They say you're never more than a mile or two from a J/24 but is there a cruising future for this 1970s race design, asks Rupert Holmes
The 1970s saw plenty of innovation on the USA’s north-eastern coasts. The wide-beam almost flush deck 24-footer Ragtime that Rod Johnston built in his garage over the winter of 1975/76 went on to win almost every race she entered the following summer.
That led to an agreement for Tillotson Pearson to build the boat on a production basis, while Rod’s brother Bob, who at the time was vice-president of marketing at Sunfish builder Alcort, joined in partnership to create J/Boats.
In the first 12 months they sold 250 J/24s and in all 5,500 have been built to date. Winning the world championships was a big deal when the class was in its heyday – the list of winners in the 1970s and 1980s reads like a sailing Hall of Fame.
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Prices of J/24s vary widely – earlier boats may change hands for £2,000-£5,000, especially if little recent updating of sails and deck hardware has taken place.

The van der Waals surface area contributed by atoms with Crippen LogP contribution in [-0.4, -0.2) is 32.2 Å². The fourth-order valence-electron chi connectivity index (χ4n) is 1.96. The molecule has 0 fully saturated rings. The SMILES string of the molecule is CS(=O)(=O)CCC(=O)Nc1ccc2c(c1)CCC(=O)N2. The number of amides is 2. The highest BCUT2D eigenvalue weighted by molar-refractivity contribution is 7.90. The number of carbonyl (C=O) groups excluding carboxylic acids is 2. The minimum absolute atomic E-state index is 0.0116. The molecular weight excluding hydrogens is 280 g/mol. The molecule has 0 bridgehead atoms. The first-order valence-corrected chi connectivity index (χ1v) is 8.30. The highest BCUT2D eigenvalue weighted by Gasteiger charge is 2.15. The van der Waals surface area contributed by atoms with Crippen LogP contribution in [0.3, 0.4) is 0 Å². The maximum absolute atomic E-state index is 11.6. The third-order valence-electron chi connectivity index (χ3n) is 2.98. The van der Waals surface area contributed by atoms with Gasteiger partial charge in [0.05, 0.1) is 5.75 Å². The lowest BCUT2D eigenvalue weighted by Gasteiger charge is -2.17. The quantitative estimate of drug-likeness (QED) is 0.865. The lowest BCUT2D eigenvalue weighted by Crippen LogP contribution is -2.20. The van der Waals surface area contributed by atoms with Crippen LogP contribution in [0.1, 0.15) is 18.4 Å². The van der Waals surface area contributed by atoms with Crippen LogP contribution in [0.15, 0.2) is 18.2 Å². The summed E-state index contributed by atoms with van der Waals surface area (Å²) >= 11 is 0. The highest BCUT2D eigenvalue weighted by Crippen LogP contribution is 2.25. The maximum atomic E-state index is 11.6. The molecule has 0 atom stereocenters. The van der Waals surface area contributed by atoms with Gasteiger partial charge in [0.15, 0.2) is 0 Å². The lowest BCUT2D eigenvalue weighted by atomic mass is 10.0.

However, there are fewer relatively recent boats and these were generally built to a very high standard. If they have good sails and equipment, including a decent trailer, they can still fetch well over £20,000.
Despite the flush deck there’s reasonable sitting headroom and the wide beam means there’s more space than the external appearance suggests. The J/24 can therefore make an attractive coastal cruiser and club racer at an appealing price.
LOA: 7.32m / 24ft 0in
LWL: 6.10m / 20ft 0in
Beam: 2.71m / 8ft 11in
Draught: 1.22m / 4ft 0in
Displacement: 1,406kg / 3,100lb
Ballast: 431kg / 950lb
Sail area: 24m2 / 261ft2
Current market value: £3,000-£25,000 / $4,000-$34,000